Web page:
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each prospect.

Conflict Check/New Process Conflict Check details how to run a conflict
Matter Form check and includes samples of all forms
and processes required to run a compre-
hensive check.

Starting a New Case Process Starting a new case outlines all of the steps
(Engagement) the sales professional must take to officially
begin a new engagement. For FTI, this pro-
cess details the letters of engagement (LOE),
standard terms and conditions, and sample
budget letter.

Selling Product X Skills, knowledge, Selling Product X trains your new recruits
and process on selling one or more service lines. Ideally,
you will train your new recruits on one core
or starter service line during Boot Camp.
Training in this section includes presenting
or demonstrating the service line/technol-
ogy, reviewing the supporting marketing
collateral, and preparing a proposal cus-
tomized fo this service line/technology.

SalesPlus (or CRM Process SalesPlus is a contract management sys-
tool) tem.This section trains on the systems and
processes your sales professionals must
use to enter contracts, track calls, schedule
meetings, and detail opportunities.

Sales Phone Calls Skills Sales Phone Calls covers a core skill
requirement of the sales professional”
cold calling. It reviews the goals the firm
has set about call volume per professional
and provides sample call scripts and sug-
gestions for developing your script.

Exhibit 4.3 Boot Camp Training Topics for Sales Professionals
98 The Front Office: Driving Sales and Growth


Send Me Something Skills and process Send Me Something First trains on writing
First cover letters and determining to include a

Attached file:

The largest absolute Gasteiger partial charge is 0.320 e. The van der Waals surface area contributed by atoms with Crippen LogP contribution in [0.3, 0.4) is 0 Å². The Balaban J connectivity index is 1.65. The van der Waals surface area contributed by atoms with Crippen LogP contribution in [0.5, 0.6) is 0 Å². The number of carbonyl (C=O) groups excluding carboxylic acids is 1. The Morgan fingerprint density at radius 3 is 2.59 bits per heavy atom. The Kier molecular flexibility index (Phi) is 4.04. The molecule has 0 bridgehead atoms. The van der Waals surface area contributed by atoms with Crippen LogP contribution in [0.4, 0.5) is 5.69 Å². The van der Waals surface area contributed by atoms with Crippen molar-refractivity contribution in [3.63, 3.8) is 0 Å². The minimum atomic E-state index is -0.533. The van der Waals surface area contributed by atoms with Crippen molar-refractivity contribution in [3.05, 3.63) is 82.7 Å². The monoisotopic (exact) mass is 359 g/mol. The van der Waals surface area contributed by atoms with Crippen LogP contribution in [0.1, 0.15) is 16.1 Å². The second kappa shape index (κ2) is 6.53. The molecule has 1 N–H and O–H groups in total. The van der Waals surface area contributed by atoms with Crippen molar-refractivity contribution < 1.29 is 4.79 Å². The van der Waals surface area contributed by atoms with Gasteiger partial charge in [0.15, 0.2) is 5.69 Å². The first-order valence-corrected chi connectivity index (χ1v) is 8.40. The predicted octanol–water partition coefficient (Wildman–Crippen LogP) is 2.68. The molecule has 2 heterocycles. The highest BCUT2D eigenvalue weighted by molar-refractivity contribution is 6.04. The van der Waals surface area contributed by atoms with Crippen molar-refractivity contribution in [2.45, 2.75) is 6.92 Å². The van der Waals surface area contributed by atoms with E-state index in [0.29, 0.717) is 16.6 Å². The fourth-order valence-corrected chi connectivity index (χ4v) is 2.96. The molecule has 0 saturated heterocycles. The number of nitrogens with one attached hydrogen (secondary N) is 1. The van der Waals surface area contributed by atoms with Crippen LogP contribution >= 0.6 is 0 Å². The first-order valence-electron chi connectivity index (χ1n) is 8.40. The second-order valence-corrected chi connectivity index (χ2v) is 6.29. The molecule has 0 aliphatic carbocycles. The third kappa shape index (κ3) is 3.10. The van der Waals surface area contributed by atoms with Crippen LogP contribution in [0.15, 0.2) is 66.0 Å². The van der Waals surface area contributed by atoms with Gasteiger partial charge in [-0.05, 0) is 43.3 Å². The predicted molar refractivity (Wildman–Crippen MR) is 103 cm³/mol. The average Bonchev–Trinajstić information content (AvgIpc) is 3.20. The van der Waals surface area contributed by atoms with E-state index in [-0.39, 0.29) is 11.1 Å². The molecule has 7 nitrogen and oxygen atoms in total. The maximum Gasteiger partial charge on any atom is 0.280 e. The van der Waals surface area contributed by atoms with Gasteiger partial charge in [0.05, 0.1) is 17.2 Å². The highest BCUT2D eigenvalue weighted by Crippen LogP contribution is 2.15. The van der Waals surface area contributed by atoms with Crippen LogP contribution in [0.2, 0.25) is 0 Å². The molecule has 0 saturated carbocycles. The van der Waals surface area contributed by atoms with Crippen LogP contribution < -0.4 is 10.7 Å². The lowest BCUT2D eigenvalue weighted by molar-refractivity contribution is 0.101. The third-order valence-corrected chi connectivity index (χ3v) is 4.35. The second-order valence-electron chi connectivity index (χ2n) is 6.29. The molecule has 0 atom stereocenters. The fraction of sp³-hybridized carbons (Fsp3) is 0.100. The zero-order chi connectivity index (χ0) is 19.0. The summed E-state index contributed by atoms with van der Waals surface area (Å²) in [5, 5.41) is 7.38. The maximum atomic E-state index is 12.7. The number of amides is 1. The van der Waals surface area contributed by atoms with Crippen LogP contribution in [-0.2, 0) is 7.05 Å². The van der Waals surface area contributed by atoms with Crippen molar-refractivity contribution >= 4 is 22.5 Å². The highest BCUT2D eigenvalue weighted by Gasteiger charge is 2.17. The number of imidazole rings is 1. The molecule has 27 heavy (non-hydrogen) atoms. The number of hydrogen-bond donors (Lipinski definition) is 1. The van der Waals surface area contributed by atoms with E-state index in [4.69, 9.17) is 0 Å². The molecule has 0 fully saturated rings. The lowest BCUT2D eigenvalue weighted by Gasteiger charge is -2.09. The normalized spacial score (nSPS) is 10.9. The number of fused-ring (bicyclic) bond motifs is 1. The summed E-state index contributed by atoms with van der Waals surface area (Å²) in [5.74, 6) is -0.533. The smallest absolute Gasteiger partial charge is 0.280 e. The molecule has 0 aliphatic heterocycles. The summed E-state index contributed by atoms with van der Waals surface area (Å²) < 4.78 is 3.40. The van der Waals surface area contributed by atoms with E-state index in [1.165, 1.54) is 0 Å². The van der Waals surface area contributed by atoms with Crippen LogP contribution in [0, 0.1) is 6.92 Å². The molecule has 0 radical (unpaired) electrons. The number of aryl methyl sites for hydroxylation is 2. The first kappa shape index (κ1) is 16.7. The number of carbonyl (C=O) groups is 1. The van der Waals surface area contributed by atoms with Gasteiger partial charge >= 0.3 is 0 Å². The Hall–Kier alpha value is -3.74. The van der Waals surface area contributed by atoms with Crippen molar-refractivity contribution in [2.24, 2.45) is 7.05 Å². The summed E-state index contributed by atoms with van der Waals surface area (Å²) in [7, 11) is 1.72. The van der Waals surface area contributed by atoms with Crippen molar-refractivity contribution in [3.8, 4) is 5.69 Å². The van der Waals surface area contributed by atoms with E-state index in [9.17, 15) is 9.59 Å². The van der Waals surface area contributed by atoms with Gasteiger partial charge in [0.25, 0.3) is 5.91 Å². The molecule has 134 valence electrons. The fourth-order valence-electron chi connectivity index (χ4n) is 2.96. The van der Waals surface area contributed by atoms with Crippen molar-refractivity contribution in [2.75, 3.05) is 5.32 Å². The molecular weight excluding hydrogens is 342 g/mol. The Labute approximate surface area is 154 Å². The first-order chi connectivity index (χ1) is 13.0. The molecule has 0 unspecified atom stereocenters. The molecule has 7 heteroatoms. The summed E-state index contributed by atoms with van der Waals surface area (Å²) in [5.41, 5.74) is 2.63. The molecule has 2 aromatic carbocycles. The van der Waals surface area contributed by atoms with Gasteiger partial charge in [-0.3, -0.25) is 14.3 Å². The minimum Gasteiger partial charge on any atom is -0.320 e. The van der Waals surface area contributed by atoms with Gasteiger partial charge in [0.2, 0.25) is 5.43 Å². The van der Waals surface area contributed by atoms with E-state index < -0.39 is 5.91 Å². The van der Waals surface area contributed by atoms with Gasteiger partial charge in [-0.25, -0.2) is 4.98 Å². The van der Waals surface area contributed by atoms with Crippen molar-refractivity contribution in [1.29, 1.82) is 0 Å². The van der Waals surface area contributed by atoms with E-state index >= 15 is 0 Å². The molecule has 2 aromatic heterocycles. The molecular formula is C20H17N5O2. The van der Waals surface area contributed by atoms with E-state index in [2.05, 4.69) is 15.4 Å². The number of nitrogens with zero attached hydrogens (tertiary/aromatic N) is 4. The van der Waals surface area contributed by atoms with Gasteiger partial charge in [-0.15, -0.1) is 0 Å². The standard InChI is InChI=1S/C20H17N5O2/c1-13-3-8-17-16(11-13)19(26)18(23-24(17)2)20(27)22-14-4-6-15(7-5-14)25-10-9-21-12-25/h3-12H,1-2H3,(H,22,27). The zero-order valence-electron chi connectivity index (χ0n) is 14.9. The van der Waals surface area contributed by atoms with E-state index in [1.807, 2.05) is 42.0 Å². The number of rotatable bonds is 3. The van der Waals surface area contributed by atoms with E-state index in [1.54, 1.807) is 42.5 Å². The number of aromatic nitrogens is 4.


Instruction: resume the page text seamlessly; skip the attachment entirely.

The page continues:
mailed sales kit.

Proposals Skills and process Proposals provides the key steps that the
sales professional should take when enter-
ing the proposal stage and details tips for
developing a winning proposal. Case stud-
ies detailing winning proposals are pre-
sented and discussed.

La Firm (specific Skills and knowledge Law Firm Presentations trains your sales
industry) professionals to present to their key indus-
Presentations try audience. this section provides tips to
understanding the differences in present-
ing to, for example, a law firm versus a cor-
porate account

Reports Process Reports details the processes unique to the
sales organization, for example, the call log
form, weekly call report, and pipeline
report.The expectations of the sales man-
ager are presented in this section.

Exhibit 4.3 Continued

knowledge of the firm and the capability to succeed. However, Elisabeth
could not pick up the phone. It was so painful for Elisabeth to pick up the
phone that, as an incentive to phone canvass, she created the “cup” system.
On her desk were two cups and a stack of dollar bills. If she dialed the
number, she moved one dollar to the first cup. If she booked an appoint-
ment, she moved the dollar to the second cup. At the end of the week, she
allowed herself to spend the dollars that were in the second cup.
Now, here was a sales professional with immense potential who could
not pick up the phone. As a manager, I chose to invest in Elisabeth and
reached out to an outside consultant, Rose Venditto, principal, Sales-
Essentials Group, Inc., to employ the SPQ*GOLD® tool. Rose worked
one-on-one with Elisabeth for a full week to help her overcome her
phone canvassing challenges. She helped understand her reluctance, cre-
ate a discussion script, and better understand the kind of sales conversa-
tion that will get a positive result from clients and prospects. Now there
are no cups! The insight gathered via the assessment tool, combined
with intensive coaching and the willingness of the sales professional, re-
sulted in great success. Today, Elisabeth is FTI™s number one salesper-
son, with $10 million in sales this year.
Sales Management

This one-time assessment tool will give you the insight you need to help
your professionals meet their mark. A number of qualified consultants distrib-
ute the SPQ tool, and I encourage you to bring one in. After the initial assess-
ment, don™t hesitate to give your people personal coaches if you believe they
have the potential”and the heart and attitude”to be successful.

QUARTERLY REVIEW. The quarterly review is essential to developing
your people and ensuring that they are properly supported and given
the tools to perform at the top of their game. At FTI, we use an MBO per-